Saturday, May 22, 2010

Effectiveness and Appointments

The buzz is everywhere for United Methodist Clergy:  a commission has declared that the day of the guaranteed appointment is done. Here's the report.

There's quite a bit of discussion about this on Facebook and I'm sure lots of other convesations as well.

The question:  what is an "effective" clergyperson?  How does someone decide who is and who isn't "effective?"  On first glance, this should be all that hard.  Surely an effective clergy person is one who leads his/her church into greater growth and ministry.  That would mean it all comes down to numbers:  the church that is getting larger, growing its budget and, most especially, paying all its apportionments on time, must, by definition, have an effective pastor.

The problem?  We as United Methodist Clergy, also agree upon ordination to be itinerant. In other words, we are supposed to serve where ever the Bishop and Cabinet decide is the best place to serve.  And some of these places of service have long histories of toxicity and/or decline, often for unforeseen demographic reasons.  It is possible to engage in transformational work at such places, but it is a years and years long process.  Short term measures like "how many people joined your church this year; is this  year's confirmation class larger than last years; how many small groups for children/youth/adults do you have?" will not honor the difficulties encountered by even the most dedicated, hard-working, intellectual, spiritual, organized, and gifted pastor. 

 Put the cream of the crop in a toxic church, or one where the numbers have been declining for years.  If the pastor survives at all, it may be 10 or 20 years before real change takes place.  Churches like that generally must decline before they can grow again.   Because of the nature of the itinerancy, toxic and declining churches tend to flip pastors quickly, removing all possibility of real, sustained movement toward health and vibrancy again.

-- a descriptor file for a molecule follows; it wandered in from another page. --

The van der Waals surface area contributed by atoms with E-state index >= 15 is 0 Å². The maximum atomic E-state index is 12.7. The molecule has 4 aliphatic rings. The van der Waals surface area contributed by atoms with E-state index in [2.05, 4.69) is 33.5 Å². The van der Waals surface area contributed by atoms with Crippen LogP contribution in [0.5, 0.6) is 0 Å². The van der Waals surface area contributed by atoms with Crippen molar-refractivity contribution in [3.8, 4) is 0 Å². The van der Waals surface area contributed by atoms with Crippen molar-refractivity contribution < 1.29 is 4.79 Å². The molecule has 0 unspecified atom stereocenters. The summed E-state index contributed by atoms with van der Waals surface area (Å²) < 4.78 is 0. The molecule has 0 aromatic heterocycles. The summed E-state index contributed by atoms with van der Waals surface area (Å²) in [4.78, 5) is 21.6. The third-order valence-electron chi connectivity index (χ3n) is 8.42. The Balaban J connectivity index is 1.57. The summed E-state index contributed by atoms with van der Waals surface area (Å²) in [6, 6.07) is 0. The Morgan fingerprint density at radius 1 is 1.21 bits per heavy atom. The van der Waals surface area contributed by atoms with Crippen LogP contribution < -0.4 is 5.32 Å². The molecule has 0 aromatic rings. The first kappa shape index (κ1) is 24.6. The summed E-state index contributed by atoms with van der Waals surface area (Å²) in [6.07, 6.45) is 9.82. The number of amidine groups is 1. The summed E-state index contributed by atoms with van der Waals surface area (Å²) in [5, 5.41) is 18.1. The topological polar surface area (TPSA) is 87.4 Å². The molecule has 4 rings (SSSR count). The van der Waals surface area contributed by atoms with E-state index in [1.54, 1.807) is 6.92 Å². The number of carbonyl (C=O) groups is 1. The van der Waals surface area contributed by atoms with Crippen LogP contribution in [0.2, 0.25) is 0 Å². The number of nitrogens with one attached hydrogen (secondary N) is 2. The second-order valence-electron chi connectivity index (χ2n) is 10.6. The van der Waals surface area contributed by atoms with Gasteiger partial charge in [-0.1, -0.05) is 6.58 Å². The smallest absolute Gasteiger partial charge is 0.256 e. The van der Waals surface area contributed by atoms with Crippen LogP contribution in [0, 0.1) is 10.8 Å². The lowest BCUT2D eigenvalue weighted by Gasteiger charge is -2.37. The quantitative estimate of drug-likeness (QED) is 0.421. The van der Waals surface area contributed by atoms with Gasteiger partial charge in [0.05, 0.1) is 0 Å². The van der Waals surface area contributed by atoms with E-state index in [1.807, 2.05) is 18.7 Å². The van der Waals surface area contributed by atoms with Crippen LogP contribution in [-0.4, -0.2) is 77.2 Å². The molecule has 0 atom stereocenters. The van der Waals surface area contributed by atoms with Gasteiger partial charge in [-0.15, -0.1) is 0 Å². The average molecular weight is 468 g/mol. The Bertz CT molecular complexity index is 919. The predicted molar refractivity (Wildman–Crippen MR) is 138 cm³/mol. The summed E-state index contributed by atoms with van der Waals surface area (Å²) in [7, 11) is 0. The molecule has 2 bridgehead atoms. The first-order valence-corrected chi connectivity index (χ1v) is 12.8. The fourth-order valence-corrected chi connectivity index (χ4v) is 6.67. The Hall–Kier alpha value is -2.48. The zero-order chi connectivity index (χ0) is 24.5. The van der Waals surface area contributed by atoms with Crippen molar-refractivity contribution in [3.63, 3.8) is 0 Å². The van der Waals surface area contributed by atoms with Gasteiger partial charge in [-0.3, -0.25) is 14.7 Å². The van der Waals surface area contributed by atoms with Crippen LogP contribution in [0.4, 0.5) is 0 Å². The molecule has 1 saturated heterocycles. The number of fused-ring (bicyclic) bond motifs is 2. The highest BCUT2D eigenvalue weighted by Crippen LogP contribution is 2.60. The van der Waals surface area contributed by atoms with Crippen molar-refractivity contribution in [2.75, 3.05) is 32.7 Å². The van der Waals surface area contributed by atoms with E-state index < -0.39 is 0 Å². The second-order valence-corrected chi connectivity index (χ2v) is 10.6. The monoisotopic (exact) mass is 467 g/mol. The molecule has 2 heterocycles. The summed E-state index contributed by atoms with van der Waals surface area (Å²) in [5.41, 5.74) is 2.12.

This is a very, very messy situation. 

1 comment:

Angie Hammond said...

I just had to comment on this post because it reminds me so much of how teachers are often judged.
Seems to me that you can't judge a pastor based on church numbers etc. Just as in teaching you should not judge the effectiveness of the teacher by how many pass a test. If the teacher touches one student are they not doing their job? Like wise, if the pastor of a church reaches one soul among the many then have they not also done what they set out to do?

All too often we judge a pastor based on numbers and money when where they are is not about numbers or money, but about reaching the lost in a world that has more of those than church goers.

In such a world an effective pastor to me would be one that stood firm in the faith and was able to minister to the faithful while showing Christ to those who did not know him. Then it is up to the Holy spirit to do the rest through the faithful one that God sent to that area. If they are living in the spirit then the spirit will be effective.

These are my thoughts on the subject of effectiveness. So just as with teachers, it is not about numbers, but more about reaching the ones that in the past have not been reachable. If one soul is saved then we can all rejoice.

In teaching it is much the same for me. If one student learns from what I have to offer then I've not waisted my time and I too can rejoice with them in their success.

To all clergy who answer God's call, it is about just that God's call upon your lives. He and he alone will be the judge of your effectiveness. And that is as it should be.